WestJet suspends Toronto Montreal route for winter as it retrenches in Western Canada
October 5, 2023 By The Canadian Press
WestJet plans to halt flights between Toronto and Montreal for the winter in a continuation of its retreat from short-haul routes in Eastern Canada to retrench in the West.
The route will be cut from the schedule for six months, starting late October and resuming in late April, the Calgary-based company said.
“This route was suspended as a result of performance and in alignment with our strategic direction to expand our presence in Eastern Canada this winter with increased non-stop connectivity to Western Canada, as well as providing more affordable leisure and sun travel opportunities across Canada,” spokeswoman Madison Kruger said in an email.
The airline runs flights once a day along the busy Toronto-Montreal corridor, which currently sees four carriers Air Canada, WestJet, Porter Airlines and Air Transat — operate more than 350 trips per week, according to aviation data firm Cirium.
WestJet now flies 80 per cent fewer trips between Canada’s two biggest cities than in 2019 as the company has slashed routes in Ontario, Quebec and Atlantic Canada to refocus on the West — where it faces a growing raft of rivals, including Flair Airlines and Lynx Air.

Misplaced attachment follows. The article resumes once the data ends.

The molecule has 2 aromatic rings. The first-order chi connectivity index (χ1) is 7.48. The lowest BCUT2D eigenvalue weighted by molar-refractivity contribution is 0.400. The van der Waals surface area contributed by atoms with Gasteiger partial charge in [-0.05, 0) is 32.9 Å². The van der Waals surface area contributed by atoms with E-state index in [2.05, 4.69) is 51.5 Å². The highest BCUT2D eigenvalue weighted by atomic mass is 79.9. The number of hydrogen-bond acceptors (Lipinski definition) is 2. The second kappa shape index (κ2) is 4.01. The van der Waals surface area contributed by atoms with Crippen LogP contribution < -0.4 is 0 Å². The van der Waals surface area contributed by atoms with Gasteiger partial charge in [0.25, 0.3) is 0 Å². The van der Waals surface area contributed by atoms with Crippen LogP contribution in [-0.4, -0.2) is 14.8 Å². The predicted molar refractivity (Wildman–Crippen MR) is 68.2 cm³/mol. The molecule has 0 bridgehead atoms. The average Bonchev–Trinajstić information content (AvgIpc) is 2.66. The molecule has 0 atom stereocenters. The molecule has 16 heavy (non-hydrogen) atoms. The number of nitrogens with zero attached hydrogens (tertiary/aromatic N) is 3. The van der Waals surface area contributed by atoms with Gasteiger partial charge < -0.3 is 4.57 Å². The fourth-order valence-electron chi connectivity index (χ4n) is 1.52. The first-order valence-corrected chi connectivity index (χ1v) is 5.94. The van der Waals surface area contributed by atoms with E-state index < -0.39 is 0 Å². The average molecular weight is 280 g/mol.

Meanwhile, Air Canada has been adding service to its main Toronto, Montreal and Vancouver markets and recently axed a number of regional routes in Western Canada as well as direct service to some larger Western Canadian cities, such as Regina and Saskatoon. In late August it cut six major routes out of Calgary from its winter schedule.
WestJet’s acquisition of Sunwing Airlines and a related vacation division opens the gate to sun destinations reached from airports in Eastern Canada, an area to which it remains “extremely committed,” Kruger said. But its regional stake east of the Prairies is thin. Out of Toronto, the carrier will fly to only two Canadian airports east of that city come November — Ottawa and Halifax — according to its website.
Founded as a regional upstart in Calgary in 1996, WestJet has grown to serve nearly a third of Canada’s domestic air travel market, while Air Canada accounts for nearly half.